Looking north this morning from 31st Street Harbor.
Looking north this morning from 31st Street Harbor.
“To suggest that protest activity is irrelevant to Christ is to suggest that Blackness is irrelevant to Christ.”
To claim that a minister’s responsibility is to save souls and not to become involved in social justice issues is consistent with the religion of the White Christ. The White Christ is based upon the understanding of Christianity that minimizes the significance of Jesus’ ministry. The Christian is called to believe that Jesus is God incarnate, not to carry forth Jesus’ liberating work. There is little, according to this interpretation, to compel a Christian to participate in social justice movements. Protest activity is incidental to what it means to be a good Christian. Such disregard for protest implicates White Christ in Black oppression.
Black identity is inextricably linked to protests resulting from being non-White in a society defined by White racism. To suggest that protest activity is irrelevant to Christ is to suggest that Blackness is irrelevant to Christ. Further, the passivity in relation to social injustice, which the White Christ fosters, allows White racism to go unchallenged.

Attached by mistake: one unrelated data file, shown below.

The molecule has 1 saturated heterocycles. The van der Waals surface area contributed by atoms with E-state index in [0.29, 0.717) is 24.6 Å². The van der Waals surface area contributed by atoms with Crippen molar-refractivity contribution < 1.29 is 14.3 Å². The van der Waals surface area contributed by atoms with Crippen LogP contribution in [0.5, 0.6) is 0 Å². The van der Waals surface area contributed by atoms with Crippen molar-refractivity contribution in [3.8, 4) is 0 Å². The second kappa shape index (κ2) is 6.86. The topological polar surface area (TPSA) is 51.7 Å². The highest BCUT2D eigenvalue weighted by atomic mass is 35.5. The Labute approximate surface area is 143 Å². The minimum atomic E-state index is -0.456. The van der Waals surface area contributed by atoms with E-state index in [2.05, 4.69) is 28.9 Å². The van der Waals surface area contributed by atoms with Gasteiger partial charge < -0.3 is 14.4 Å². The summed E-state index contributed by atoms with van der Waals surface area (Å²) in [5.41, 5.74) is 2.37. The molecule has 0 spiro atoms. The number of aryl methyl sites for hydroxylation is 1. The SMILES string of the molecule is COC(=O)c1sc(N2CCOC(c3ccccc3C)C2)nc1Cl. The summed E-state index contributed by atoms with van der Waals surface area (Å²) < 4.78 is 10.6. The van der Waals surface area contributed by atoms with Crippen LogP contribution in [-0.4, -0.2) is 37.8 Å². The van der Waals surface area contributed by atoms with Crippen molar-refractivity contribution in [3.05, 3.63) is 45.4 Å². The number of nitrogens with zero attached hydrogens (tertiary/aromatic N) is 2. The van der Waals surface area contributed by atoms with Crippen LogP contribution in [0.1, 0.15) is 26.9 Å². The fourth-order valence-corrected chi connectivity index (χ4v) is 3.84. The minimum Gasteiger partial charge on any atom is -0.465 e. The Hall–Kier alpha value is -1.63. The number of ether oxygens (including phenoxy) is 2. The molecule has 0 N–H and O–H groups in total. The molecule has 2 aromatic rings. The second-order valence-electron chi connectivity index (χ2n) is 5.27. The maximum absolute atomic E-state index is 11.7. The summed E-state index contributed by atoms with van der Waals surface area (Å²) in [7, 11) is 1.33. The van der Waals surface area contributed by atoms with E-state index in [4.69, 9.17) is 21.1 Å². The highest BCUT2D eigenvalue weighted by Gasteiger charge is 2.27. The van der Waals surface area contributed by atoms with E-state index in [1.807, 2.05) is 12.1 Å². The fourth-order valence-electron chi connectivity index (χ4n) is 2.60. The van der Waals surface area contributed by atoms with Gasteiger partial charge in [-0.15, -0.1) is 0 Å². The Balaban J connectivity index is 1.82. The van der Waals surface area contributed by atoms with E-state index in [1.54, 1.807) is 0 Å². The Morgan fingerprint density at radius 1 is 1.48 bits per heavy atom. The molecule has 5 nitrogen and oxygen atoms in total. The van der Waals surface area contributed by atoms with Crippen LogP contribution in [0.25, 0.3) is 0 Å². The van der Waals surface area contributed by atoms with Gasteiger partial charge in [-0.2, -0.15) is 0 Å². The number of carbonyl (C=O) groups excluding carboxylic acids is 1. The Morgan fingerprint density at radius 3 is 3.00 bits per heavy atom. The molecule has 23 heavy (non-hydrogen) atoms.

This is Kelly Brown Douglas in The Black Christ (1994) in a section about Martin Luther King Jr. I’m reading Douglas and a few others in preparation for a paper about Christology and embodied reconciliation, but these paragraphs reminded me of some of the misunderstanding our church has experienced when engaging in acts of protest in our neighborhood and city. Those who are confused by protest, typically white Christians, seem to think that protesting injustice is at best a peripheral and occasional act by a church and at worst a distraction from our primary responsibility “to save souls.”
What Douglas points out is that the skepticism about protest is theological in nature, linked to the conception of a White Christ who is disconnected from the mess of history. When white Christians and churches ignore or oppose those who protest injustice they are perhaps saying more than they intend- about the nature of Christ as well as the value of those who share our faith but not our race.